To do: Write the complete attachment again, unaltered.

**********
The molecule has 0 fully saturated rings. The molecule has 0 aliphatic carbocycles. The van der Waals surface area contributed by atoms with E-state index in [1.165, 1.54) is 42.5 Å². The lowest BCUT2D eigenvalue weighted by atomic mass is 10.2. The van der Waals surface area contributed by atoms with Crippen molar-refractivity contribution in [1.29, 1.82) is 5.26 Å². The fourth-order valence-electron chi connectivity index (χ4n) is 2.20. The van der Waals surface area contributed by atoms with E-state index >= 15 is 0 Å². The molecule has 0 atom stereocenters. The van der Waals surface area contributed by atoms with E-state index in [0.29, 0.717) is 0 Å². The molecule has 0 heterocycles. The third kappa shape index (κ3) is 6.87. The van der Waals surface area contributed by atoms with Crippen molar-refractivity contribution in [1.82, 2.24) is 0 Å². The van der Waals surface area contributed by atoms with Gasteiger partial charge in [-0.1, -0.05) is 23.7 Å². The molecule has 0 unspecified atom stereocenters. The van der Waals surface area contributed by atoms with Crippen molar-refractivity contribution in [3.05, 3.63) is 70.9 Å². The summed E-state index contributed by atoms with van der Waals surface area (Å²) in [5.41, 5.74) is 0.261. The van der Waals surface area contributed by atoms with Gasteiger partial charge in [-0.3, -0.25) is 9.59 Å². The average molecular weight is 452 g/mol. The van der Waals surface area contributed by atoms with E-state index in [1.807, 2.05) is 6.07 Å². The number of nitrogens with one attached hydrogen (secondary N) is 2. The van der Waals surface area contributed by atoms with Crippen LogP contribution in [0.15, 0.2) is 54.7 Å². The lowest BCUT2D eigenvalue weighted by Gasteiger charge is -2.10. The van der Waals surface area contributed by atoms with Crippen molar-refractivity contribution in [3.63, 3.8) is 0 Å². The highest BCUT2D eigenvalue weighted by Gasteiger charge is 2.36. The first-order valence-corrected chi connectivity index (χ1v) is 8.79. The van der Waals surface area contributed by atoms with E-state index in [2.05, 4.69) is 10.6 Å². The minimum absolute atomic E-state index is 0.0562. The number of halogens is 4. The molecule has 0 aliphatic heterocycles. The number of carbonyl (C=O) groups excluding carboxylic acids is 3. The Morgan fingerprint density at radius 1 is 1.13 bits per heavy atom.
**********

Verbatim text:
The molecule has 0 fully saturated rings. The molecule has 0 aliphatic carbocycles. The van der Waals surface area contributed by atoms with E-state index in [1.165, 1.54) is 42.5 Å². The lowest BCUT2D eigenvalue weighted by atomic mass is 10.2. The van der Waals surface area contributed by atoms with Crippen molar-refractivity contribution in [1.29, 1.82) is 5.26 Å². The fourth-order valence-electron chi connectivity index (χ4n) is 2.20. The van der Waals surface area contributed by atoms with E-state index >= 15 is 0 Å². The molecule has 0 atom stereocenters. The van der Waals surface area contributed by atoms with E-state index in [0.29, 0.717) is 0 Å². The molecule has 0 heterocycles. The third kappa shape index (κ3) is 6.87. The van der Waals surface area contributed by atoms with Crippen molar-refractivity contribution in [1.82, 2.24) is 0 Å². The van der Waals surface area contributed by atoms with Gasteiger partial charge in [-0.1, -0.05) is 23.7 Å². The molecule has 0 unspecified atom stereocenters. The van der Waals surface area contributed by atoms with Crippen molar-refractivity contribution in [3.05, 3.63) is 70.9 Å². The summed E-state index contributed by atoms with van der Waals surface area (Å²) in [5.41, 5.74) is 0.261. The van der Waals surface area contributed by atoms with Gasteiger partial charge in [-0.3, -0.25) is 9.59 Å². The average molecular weight is 452 g/mol. The van der Waals surface area contributed by atoms with E-state index in [1.807, 2.05) is 6.07 Å². The number of nitrogens with one attached hydrogen (secondary N) is 2. The van der Waals surface area contributed by atoms with Crippen LogP contribution in [0.15, 0.2) is 54.7 Å². The lowest BCUT2D eigenvalue weighted by Gasteiger charge is -2.10. The van der Waals surface area contributed by atoms with Crippen molar-refractivity contribution in [3.63, 3.8) is 0 Å². The highest BCUT2D eigenvalue weighted by Gasteiger charge is 2.36. The first-order valence-corrected chi connectivity index (χ1v) is 8.79. The van der Waals surface area contributed by atoms with E-state index in [2.05, 4.69) is 10.6 Å². The minimum absolute atomic E-state index is 0.0562. The number of halogens is 4. The molecule has 0 aliphatic heterocycles. The number of carbonyl (C=O) groups excluding carboxylic acids is 3. The Morgan fingerprint density at radius 1 is 1.13 bits per heavy atom.